In which Texas stands athwart history and yells, “Huh? What?”

You should be feeling pity for Texas conservatives right now. See, conservatism is meant to be easy; that’s one of its greatest appeals. It rejects the mushy moral relativism of liberalism for simple, straightforward dicta. Like: if it’s Middle Eastern, invade it; if it’s a tax, cut it; if it’s a gay marriage, oppose it.

Except right wing Texans down[1] in the Lone Star State have found themselves in the uncomfortable position of supporting gay marriage. Or, one specific gay marriage anyway. Reports the New York Times:

HOUSTON — A judge in Texas paved the way for a court battle over the state’s ban on same-sex marriage when she ruled this week that two men married in another state can get divorced in Dallas.

The state attorney general said Friday that he would appeal the decision, even as gay rights advocates applauded the judge, Tena Callahan of Family District Court, for declaring that the state’s four-year-old ban on same-sex marriages and civil unions violated the right to equal protection under the 14th Amendment.

Turns out these two dudes Texas’s Family District Court is calling H.B. and J.B.[2]  got gay-married back in Massachusetts (where folks can do such things), moved to Texas, then realized they weren’t living gay-happily in gay-harmony, and wanted to get gay-divorced. Gaily.

Texas law does not permit gay marriages — indeed, it’s only permitted sodomy since the United States Supreme Court said it had to, six years ago — so it seemed J.B. and H.B.’s decision to divorce would have been recognized as an admirable effort to conform with the laws of the great state they now called home. The problem was, though, that since Texas refuses to admit the couple was ever married, it couldn’t exactly allow them to get divorced. Which meant they had to stay married. Except, according to Texas, they weren’t married. Except in Massachusetts. But they couldn’t get divorced in Massachusetts, where they were married, because now they lived in Texas.

You’d think, then, that it would have been a relief to everyone involved, gay, straight or Texan, when a judge stepped in and said that the two men were perfectly entitled to a divorce, just like every other resident of Texas. Indeed, she based her decision on the 14th Amendment to the United States Constitution which says governments can’t deny citizens equal protection under the law. That is, if the government says two people who happen to be a man and a woman can get divorced, then two people who happen to be a man and a man are entitled to the same option.

The judge, Tena Callahan[3], was doing something pretty radical and pretty straightforward here. She looked at a constitution that said, basically, “folks need to be treated the same,” saw a situation where J.B. and H.B. were not being treated the same as other folks (i.e. were not permitted to get a divorce) and told the government in breach of that that this was not on.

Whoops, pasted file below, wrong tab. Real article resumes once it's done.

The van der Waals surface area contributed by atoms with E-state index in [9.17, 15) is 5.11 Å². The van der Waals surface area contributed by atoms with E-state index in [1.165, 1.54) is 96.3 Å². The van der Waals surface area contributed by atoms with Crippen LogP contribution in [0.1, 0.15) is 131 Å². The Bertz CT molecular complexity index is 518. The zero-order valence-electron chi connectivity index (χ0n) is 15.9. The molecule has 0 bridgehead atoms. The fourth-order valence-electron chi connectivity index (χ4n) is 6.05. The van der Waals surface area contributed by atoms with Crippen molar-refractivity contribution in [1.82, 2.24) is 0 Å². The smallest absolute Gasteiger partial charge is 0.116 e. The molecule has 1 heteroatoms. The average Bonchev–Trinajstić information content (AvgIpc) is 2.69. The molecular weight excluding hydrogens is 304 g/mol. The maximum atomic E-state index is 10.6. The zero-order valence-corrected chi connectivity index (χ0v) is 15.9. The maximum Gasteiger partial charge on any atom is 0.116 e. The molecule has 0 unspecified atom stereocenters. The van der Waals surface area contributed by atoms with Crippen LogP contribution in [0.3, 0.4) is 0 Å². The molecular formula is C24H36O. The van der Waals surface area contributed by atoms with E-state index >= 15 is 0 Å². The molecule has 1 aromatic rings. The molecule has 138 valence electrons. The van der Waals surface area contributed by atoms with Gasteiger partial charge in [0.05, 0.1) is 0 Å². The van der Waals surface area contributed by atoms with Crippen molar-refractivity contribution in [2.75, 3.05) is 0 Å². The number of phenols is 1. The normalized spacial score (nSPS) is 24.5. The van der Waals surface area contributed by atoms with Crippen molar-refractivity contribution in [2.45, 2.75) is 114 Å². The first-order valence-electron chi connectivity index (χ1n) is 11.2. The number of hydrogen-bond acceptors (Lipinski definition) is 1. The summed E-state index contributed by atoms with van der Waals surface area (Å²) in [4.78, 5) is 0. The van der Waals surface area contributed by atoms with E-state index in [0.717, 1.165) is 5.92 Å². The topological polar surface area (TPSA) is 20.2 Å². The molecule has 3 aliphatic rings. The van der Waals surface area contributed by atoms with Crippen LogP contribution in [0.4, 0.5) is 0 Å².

Of course, this has implications for more than gay divorces. If Texas law must allow gay couples married in Massachusetts to be divorced, it must recognize that they were married in the first place. And since Texas must do so because, according to the U.S. constitution, it is discriminatory not to, then it probably is discriminatory for Texas not to permit gay marriages within its own borders. And since this is the American Constitution being discussed, rather than the Texan one, the ruling should apply to the entirety of the United States. Judge Callahan’s decision might as well declare gay marriage legal throughout the fifty states.

Texas Governor Rick Perry and Attorney General Greg Abbott, both Republicans, vigorously oppose Callahan’s decision. If Texas doesn’t reverse this decision, there’s a chance the case could go all the way to the United States Supreme Court, a prospect I’m sure the minimalist-inclined Roberts Court is dreading.

I guess we should all be pleased even Texan conservatives have finally expanded their defense of the sanctity of marriage to include gays, even if they don’t actually recognize the marriages of which they’re defending the sanctity. But it’s useful to hear from one of the parties involved, J.B., who Fort Worth’s Star Telegram quotes as saying in a statement from his attorney:

“Some have called for this to be a day of victory or a cause for celebration … It is actually a day of great personal sadness as a chapter to my life ends.”

Divorces aren’t fun occasions for anyone, and I’m sure they’re even worse when your state’s Governor is arguing about whether you can even have one. This is one gay marriage of which no one should be in favor.

[1] Well, since we’re in Australia, technically up.

[2] Guys, it’s not me.

[3] Us Australians may be a little discombobulated to find she’s campaigning for re-election next year.